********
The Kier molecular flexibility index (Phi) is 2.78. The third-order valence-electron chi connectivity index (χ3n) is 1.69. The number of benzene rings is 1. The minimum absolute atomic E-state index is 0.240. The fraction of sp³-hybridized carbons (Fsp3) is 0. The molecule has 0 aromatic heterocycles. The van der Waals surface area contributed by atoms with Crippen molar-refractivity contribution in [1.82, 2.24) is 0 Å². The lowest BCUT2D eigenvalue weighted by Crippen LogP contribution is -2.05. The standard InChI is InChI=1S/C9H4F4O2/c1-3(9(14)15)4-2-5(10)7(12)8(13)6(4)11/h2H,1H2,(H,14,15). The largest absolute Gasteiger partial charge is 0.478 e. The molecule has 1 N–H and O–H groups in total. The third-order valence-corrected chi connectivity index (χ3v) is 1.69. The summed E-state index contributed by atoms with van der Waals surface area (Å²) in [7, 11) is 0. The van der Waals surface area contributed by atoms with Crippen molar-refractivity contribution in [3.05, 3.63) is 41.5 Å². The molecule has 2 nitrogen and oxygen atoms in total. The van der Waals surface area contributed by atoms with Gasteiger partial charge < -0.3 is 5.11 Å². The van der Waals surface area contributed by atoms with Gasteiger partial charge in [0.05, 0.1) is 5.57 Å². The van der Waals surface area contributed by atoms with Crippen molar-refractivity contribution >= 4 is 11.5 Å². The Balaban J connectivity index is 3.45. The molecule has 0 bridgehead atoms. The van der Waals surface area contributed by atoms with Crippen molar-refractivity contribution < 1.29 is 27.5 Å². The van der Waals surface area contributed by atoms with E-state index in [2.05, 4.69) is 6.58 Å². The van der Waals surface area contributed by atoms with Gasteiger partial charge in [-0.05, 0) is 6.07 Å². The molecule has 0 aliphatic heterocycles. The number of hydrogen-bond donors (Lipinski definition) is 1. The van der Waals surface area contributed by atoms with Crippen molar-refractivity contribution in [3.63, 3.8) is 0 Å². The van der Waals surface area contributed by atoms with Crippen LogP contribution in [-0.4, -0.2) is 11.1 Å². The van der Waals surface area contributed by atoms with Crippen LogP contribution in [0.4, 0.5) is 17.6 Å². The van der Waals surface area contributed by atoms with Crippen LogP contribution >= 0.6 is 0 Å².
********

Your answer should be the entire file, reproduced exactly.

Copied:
The Kier molecular flexibility index (Phi) is 2.78. The third-order valence-electron chi connectivity index (χ3n) is 1.69. The number of benzene rings is 1. The minimum absolute atomic E-state index is 0.240. The fraction of sp³-hybridized carbons (Fsp3) is 0. The molecule has 0 aromatic heterocycles. The van der Waals surface area contributed by atoms with Crippen molar-refractivity contribution in [1.82, 2.24) is 0 Å². The lowest BCUT2D eigenvalue weighted by Crippen LogP contribution is -2.05. The standard InChI is InChI=1S/C9H4F4O2/c1-3(9(14)15)4-2-5(10)7(12)8(13)6(4)11/h2H,1H2,(H,14,15). The largest absolute Gasteiger partial charge is 0.478 e. The molecule has 1 N–H and O–H groups in total. The third-order valence-corrected chi connectivity index (χ3v) is 1.69. The summed E-state index contributed by atoms with van der Waals surface area (Å²) in [7, 11) is 0. The van der Waals surface area contributed by atoms with Crippen molar-refractivity contribution in [3.05, 3.63) is 41.5 Å². The molecule has 2 nitrogen and oxygen atoms in total. The van der Waals surface area contributed by atoms with Gasteiger partial charge < -0.3 is 5.11 Å². The van der Waals surface area contributed by atoms with Gasteiger partial charge in [0.05, 0.1) is 5.57 Å². The van der Waals surface area contributed by atoms with Crippen molar-refractivity contribution >= 4 is 11.5 Å². The Balaban J connectivity index is 3.45. The molecule has 0 bridgehead atoms. The van der Waals surface area contributed by atoms with Crippen molar-refractivity contribution < 1.29 is 27.5 Å². The van der Waals surface area contributed by atoms with E-state index in [2.05, 4.69) is 6.58 Å². The van der Waals surface area contributed by atoms with Gasteiger partial charge in [-0.05, 0) is 6.07 Å². The molecule has 0 aliphatic heterocycles. The number of hydrogen-bond donors (Lipinski definition) is 1. The van der Waals surface area contributed by atoms with Crippen molar-refractivity contribution in [3.63, 3.8) is 0 Å². The van der Waals surface area contributed by atoms with Crippen LogP contribution in [-0.4, -0.2) is 11.1 Å². The van der Waals surface area contributed by atoms with Crippen LogP contribution in [0.4, 0.5) is 17.6 Å². The van der Waals surface area contributed by atoms with Crippen LogP contribution >= 0.6 is 0 Å².